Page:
BY JENNIFER GOMEZ
JANUARY 27, 2014
LATEST UPDATE: JANUARY 27, 2014 05:02 PM
Tan Sri Joseph Kurup (pic), the minister in charge of interfaith matters, said he was open to suggestions that Putrajaya engage in discussions to “harmonise” the 10-point solution with state enactments which forbid non-Muslims from using the word Allah.
He said although this was his personal opinion, he was nonetheless open to suggestions that Putrajaya and state governments discuss the possibility of amending state enactments for consistency with the cabinet’s 10-point solution.
Referring to Prime Minister Datuk Seri Najib Razak’s statement on Friday that the 10-point solution was subject to state laws, Kurup said: “That is the reality, what the PM said”.
“But because some quarters are not happy, we can discuss to find a solution to ‘harmonise’ the two,” he added.
Kurup said this at the pre-launch of the World Interfaith Harmony Week organised by the National Integration and Unity Department and the United Nations.
He also condemned the provocative acts where banners with the word “Allah” were put up in front of five churches over the weekend and Molotov cocktails were thrown into the compound of one church early this morning.
“I believe these acts are done by very irresponsible persons who only wish to see us fight. Let the police take action,” he said.
Kurup added that while Putrajaya could not interfere with the raid and seizure of more than 300 Bibles in Malay and Iban from The Bible Society of Malaysia by the Selangor Islamic Religious Department (Jais), he was willing to help the society get back the Bibles.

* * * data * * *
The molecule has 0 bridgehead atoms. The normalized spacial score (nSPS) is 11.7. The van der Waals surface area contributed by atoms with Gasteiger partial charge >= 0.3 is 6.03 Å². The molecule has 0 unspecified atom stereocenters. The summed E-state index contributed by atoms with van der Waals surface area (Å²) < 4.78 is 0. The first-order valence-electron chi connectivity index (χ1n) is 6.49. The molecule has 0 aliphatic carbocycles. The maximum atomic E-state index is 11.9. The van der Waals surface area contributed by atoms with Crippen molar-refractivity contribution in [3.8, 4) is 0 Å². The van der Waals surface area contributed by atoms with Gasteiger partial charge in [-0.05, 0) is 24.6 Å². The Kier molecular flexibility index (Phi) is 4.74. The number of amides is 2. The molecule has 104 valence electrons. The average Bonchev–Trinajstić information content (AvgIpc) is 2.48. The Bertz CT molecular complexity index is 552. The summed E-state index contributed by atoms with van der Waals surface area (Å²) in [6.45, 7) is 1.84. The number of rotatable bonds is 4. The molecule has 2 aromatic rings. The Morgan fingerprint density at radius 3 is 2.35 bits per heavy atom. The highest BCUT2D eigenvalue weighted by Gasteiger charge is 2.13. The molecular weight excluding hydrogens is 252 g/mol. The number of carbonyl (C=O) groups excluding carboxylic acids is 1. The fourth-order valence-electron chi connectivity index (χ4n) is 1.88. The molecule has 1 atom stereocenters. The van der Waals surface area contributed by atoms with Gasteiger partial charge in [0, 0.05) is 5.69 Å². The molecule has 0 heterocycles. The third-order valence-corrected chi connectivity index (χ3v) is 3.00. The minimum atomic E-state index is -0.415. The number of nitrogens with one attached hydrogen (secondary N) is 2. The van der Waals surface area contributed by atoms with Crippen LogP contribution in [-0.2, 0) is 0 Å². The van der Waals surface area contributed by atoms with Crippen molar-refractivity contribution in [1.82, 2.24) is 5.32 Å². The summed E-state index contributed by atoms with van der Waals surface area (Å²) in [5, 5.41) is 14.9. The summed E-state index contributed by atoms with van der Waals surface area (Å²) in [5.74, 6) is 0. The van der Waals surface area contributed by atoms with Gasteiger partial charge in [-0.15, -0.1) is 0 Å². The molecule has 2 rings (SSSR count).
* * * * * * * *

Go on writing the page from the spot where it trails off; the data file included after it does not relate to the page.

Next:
“We will use our good office to talk to them in a diplomatic way,” he said.
In the 1980s, several states and their Muslim fatwa committees passed laws forbidding the use of “Allah” and several Arabic terms by non-Muslims.
This includes the 1988 Selangor enactment and the 1986 decree by the National Fatwa Council.
However, these laws were not widely enforced until 2008 when the Home Ministry banned the Catholic weekly, Herald, from using the term in the Bahasa Malaysia section of the publication.
The term is used by Christians who worship in Bahasa Malaysia and Iban, such as those in Sabah and Sarawak.
Two-thirds of Malaysia’s 2.9 million Christians are from East Malaysia.
The word Allah has been in use for centuries in Bahasa Malaysia and Bahasa Indonesia Bibles.
The Herald won a High Court decision in January 2009 that overturned the Home Ministry ban.
However, the Court of Appeal then overturned that decision in 2013, saying that the word was not integral to Christianity. The church is appealing the decision.
Before the Sarawak state elections in 2011, the Najib administration led by Datuk Seri Idris Jala crafted a 10-point solution, which among others, allowed for the import and use of Bibles in all languages.
However, Jais’s raid on BSM has questioned the validity of the 10-point solution on states which have laws that expressively forbid the use of the word Allah.
Last Friday, Najib said the 10-point solution allowing for the use of “Allah” in Bibles is valid for Sabah and Sarawak, and any other state that does not forbid its use among non-Muslims.
Given that part of the World Interfaith Harmony Week will involve programmes in Sabah including a Harmony Forum on February 7, Kurup was asked if the Allah issue would be discussed there.
He said that since the case was in court, all they could do was to give explanations to create a conducive environment for discussions.
Kurup, who was repeatedly asked whether the goodwill programmes his department was working on would include working with the opposition, said: “If it is for the good of the country why not, we can sit down and work together”. – January 27, 2014.